2014-12-24 11.12.16This has the potential to be a difficult trail. The hills get big toward the southern end, and as this trail has water alongside most of it, the two times I have been back in there there has been water ON the trail in spots too. A wet forest is a healthy forest, but it is also a slippery and shoe-soaking forest. Be prepared for a bit of a challenge, especially in sections down in the bottoms, as well as in the multiple water crossings. It can be fun, but after a handful of miles, some people just see it as tedious.

2014-12-24 12.55.54This was the first time that I had hiked the entire loop and with the weather as dismal and cold as it was, along with people out buying last minute gifts, this Christmas Eve hike was very much an isolating and reflective journey through the forest. With no one to talk to except for Max and the splashing of water, the time we spent in the hills above LaBarque Creek gave me a peaceful opportunity to experience the depth and challenge that exists in the forests just nearby. One of those places that you realize you kind of don’t want to share with anybody else, but you also realize that it would do some good if everyone visited at least once. Merry Christmas!

A Forest for Heroes. Myron and Sonya Glassberg Family Conservation Area 12/21/2014

2014-12-21 13.03.15I take all my pictures to this point with the camera on my phone, and for the last few months, the lens on it has been so scratched that I just haven’t felt like I could really even use any of the pictures that I have taken with it. However, yesterday afternoon we went and got new phones…so of course I had to get out today and see what I could capture with it. I grabbed some water and my day pack, and Max and I headed out to the LaBarque Creek Watershed south of Eureka, MO to hike the trail at the Myron and Sonya Glassberg Family Conservation Area. Mostly cloudy and about 40 degrees, we almost had the entire place completely to ourselves.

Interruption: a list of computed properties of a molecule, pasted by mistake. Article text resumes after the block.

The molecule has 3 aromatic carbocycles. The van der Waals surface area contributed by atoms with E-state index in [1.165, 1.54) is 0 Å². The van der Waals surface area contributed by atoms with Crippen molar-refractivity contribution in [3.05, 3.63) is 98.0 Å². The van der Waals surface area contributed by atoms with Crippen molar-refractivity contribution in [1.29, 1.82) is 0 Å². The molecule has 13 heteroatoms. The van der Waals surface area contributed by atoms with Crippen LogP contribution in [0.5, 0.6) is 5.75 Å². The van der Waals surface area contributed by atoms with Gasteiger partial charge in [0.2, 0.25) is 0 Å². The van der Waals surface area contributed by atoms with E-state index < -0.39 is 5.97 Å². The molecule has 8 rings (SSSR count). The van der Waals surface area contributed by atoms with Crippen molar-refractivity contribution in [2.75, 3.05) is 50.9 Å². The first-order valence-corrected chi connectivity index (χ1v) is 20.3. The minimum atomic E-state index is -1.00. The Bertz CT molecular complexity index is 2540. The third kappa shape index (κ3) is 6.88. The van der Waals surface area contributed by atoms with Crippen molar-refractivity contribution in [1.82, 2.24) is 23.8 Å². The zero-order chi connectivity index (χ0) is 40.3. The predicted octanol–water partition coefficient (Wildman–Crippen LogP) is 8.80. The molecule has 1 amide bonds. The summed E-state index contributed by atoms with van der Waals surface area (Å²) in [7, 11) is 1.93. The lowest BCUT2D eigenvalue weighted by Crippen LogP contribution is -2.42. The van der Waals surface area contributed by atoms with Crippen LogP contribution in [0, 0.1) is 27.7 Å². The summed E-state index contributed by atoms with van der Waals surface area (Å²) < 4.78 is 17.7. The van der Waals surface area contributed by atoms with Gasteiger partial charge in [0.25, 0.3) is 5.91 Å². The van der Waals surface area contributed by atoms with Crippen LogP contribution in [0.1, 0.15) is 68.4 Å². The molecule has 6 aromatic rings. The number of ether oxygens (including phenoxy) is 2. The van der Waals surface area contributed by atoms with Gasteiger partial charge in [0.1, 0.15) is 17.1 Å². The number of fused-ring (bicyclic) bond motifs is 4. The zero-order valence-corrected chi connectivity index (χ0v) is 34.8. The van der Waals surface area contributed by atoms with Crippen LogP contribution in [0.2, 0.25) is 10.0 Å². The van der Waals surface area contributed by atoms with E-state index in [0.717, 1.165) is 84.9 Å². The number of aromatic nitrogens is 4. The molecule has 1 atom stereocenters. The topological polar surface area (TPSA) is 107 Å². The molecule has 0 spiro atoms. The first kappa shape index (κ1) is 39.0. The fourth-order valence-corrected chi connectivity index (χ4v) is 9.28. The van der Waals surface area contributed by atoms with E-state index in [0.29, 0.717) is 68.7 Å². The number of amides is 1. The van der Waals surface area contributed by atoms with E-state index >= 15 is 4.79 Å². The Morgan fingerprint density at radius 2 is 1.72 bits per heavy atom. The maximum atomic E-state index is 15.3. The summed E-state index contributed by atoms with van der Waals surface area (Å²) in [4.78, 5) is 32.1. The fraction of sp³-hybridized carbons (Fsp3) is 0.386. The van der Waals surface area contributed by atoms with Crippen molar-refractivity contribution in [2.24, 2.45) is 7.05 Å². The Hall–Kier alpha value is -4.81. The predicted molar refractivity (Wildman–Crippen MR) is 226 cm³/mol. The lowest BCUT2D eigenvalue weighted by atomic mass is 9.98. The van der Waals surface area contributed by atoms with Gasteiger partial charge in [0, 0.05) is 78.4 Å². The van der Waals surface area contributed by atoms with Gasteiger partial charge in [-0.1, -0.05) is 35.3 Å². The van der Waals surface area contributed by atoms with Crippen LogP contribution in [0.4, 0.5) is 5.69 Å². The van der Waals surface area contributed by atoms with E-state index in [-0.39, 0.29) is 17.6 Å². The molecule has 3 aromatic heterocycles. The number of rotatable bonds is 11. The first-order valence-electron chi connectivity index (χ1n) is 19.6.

2014-12-21 13.49.12How to get there:

From the interchange of Interstate 44 and 270, take 44 west toward Eureka for about 11 miles. Exit at Route 109 (Exit 264), and make a left to go under the highway and head south on 109. After just about 2 miles on 109, make a right at the “T” intersection and head west on Highway FF. After almost 4 miles on FF, the Glassberg Conservation Area will be at a parking lot on the right side of the road.

2014-12-21 12.28.59There are two trails in the area. The main trail is a 3 mile loop around the area, and the other trail is a half mile loop around Buder Lake, just off of the main trail about 3 quarters of a mile from the parking lot. Max and I were going to hike both of them today.

We left the parking lot and headed along the trail into the woods, taking the left fork where it splits off and heads up the hill. It quickly rises and takes you into a small prairie along the hillside, before leading you into an old cedar grove forest. The trail meanders up the hill, back and forth before taking you into a power-line corridor, and then back into the woods. With dips and curves, it continues to rise the hills, taking you once more back under the power-lines, and then somewhat turns to the east and along the right side of the ridge to the overlook.

2014-12-21 13.24.43Once at the overlook, it starts to head back down the hill, past Buder Lake, to the creek valley floor, and then follows the creek out to the parking lot. The Buder Lake trail is simply a half mile hike around the perimeter of this beautiful, secluded-within-the-hills fishing pond, and is well worth hiking too, while you’re there.